Safety on the go: New recommendations and state laws

Know the laws and educate family and friends who transport.

  • Tuesday, December 18, 2018 2:07pm
  • Life

By Elizabeth Evans

Special to the Reporter

I remember the anxiety of buying and fitting an infant car seat for my first child. Often the process involves a detailed web search for the “best” car seat, a few shopping trips, and a visit to the police or fire station to confirm a proper fit. Parents can sometimes overlook recommendations about child restraints as our children get older. The laws change state to state and the recommendations can be confusing. Car crashes are a leading cause of death in children in the U.S., so we must remain vigilant in the use of proper restraint systems.

The American Academy of Pediatrics recently updated its recommendations in August 2018. Infants and toddlers should remain rear-facing as long as possible within the weight/height recommendations of the car seat. There is no longer the recommendation to change to forward facing at two years old. Most convertible seats have weight/height limits that can fit children well past the age of 2. When children are rear-facing, their heads, necks and spines are supported by the hard casing of the car seat thus protecting them from crash forces. When forward-facing, the trunk is only supported by the harness straps which can lead to more neck and spinal injuries as the head moves forward. Keep your child rear-facing as long as possible and then move them forward facing until the weight/height limits are exceeded. Many children can remain in a five-point harness car seat until they are in their early elementary years.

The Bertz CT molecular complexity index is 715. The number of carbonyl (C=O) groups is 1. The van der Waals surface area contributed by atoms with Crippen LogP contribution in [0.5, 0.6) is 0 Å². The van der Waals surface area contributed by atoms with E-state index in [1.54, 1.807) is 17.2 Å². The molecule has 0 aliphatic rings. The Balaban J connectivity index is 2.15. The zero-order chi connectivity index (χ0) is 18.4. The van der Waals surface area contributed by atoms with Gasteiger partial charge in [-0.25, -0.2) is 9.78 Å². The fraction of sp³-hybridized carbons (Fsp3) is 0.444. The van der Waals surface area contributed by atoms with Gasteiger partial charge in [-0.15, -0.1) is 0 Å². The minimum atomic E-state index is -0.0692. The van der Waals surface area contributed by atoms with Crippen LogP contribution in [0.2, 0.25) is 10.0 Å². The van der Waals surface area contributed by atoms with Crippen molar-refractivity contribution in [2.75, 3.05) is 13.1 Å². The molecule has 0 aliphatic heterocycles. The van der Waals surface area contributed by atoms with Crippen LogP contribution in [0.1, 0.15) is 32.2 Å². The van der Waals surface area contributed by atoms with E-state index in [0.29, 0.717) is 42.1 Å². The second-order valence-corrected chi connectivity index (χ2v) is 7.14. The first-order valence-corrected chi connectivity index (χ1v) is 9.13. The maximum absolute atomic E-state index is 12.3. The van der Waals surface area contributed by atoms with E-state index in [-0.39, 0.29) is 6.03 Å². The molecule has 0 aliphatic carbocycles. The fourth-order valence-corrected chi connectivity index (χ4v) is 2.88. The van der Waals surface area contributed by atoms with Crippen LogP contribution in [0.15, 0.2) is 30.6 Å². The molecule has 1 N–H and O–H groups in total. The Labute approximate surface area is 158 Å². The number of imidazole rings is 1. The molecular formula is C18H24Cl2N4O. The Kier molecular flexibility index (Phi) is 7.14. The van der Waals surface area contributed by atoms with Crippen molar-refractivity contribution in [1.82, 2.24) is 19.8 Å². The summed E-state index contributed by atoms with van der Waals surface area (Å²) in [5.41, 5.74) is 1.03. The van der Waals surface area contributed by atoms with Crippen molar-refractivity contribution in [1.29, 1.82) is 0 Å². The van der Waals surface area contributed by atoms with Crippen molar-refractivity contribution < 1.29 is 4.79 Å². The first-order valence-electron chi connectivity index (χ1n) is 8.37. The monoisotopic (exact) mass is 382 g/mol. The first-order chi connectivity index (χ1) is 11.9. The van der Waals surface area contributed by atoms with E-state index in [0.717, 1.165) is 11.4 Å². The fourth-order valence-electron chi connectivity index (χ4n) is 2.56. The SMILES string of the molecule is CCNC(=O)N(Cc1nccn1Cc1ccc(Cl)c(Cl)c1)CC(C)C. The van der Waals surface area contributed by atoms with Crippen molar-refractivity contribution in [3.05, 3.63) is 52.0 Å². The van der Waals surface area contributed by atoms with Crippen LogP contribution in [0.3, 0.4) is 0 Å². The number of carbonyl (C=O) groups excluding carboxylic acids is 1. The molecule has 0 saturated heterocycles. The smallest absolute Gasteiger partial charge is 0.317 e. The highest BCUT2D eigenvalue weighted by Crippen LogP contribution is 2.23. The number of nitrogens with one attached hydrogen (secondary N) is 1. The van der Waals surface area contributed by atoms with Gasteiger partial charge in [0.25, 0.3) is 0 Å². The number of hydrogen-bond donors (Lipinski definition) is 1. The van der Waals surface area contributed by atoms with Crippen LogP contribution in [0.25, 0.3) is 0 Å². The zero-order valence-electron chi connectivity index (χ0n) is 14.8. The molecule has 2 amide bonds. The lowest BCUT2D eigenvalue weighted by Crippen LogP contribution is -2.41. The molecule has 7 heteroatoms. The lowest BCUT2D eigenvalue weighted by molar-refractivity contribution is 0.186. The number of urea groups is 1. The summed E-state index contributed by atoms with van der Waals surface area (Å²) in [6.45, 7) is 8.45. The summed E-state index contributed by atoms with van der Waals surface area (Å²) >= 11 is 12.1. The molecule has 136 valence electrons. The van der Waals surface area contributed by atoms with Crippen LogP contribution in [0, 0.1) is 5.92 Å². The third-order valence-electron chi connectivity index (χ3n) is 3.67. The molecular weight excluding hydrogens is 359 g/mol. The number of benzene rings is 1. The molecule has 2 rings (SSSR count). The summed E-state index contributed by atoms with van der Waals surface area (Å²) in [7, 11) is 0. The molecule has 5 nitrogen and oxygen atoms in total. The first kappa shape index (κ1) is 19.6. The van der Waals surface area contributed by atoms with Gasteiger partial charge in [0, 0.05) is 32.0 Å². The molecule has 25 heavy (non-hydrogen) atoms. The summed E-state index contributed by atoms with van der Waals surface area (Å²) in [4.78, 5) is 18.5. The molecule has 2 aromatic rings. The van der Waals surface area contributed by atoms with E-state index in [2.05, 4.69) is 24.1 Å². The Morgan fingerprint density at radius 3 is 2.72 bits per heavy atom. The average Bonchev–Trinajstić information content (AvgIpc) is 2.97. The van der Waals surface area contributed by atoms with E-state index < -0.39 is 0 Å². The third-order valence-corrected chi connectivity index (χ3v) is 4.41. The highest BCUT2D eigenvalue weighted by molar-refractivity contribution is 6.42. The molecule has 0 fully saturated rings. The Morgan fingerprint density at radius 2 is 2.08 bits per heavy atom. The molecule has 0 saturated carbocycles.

After they have outgrown the car seat, the preferred next restraint system is the belt-positioning booster seat. This is where Washington State Laws are some of the strongest in the U.S. The Anton Skeen Law states that children who are less than 4 feet, 9 inches or are younger than eight years old must remain in a child restraint system. After they reach one of these requirements, then they can use the car’s lap and shoulder belt as long as it fits properly. However, most children will need to be in a booster seat until they are 10-12 years old as the car’s seat belt will not fit them properly. Practically speaking, this means that most children will need to be in a booster seat through elementary school.

How do you know if your child is properly restrained in the car’s seat belt? A child can use the seat belt in the car as long as the following occur: The shoulder belt lies across the middle of the shoulder and chest and does not touch the neck or throat; the lap belt is low and snug across the upper thighs and not the middle of the belly; the child’s knees are bent over the edge of the seat when sitting against the back seat.

Another significant part of the Washington Anton Skeen Law is that children under the age of 13 cannot sit in the front seat of the car unless it is impractical to do so. As our children reach the teenage years, they often request to sit in the front seat of the car. It is easy to remind them that it is state law to remain in the back seat of the car until they are 13 years old as it is the safest position for them.

It’s not just parents who need to know and understand these recommendations. Family and friends who transport our children need to follow these guidelines to keep our children safe. For more information you can visit www.healthychildren.org and look under the safety-prevention tab or visit the website of the Washington State Booster Seat Coalition.

Dr. Elizabeth Evans has been practicing pediatrics for more than 15 years. She lives on Mercer Island with her husband and three daughters. She is actively involved in the community with Girl Scouts and the Lakeridge Elementary PTA. Dr. Kara McCulloch has been practicing orthodontics for 20 years. She is the mother of three kids and is an active supporter of the Mercer Island community.

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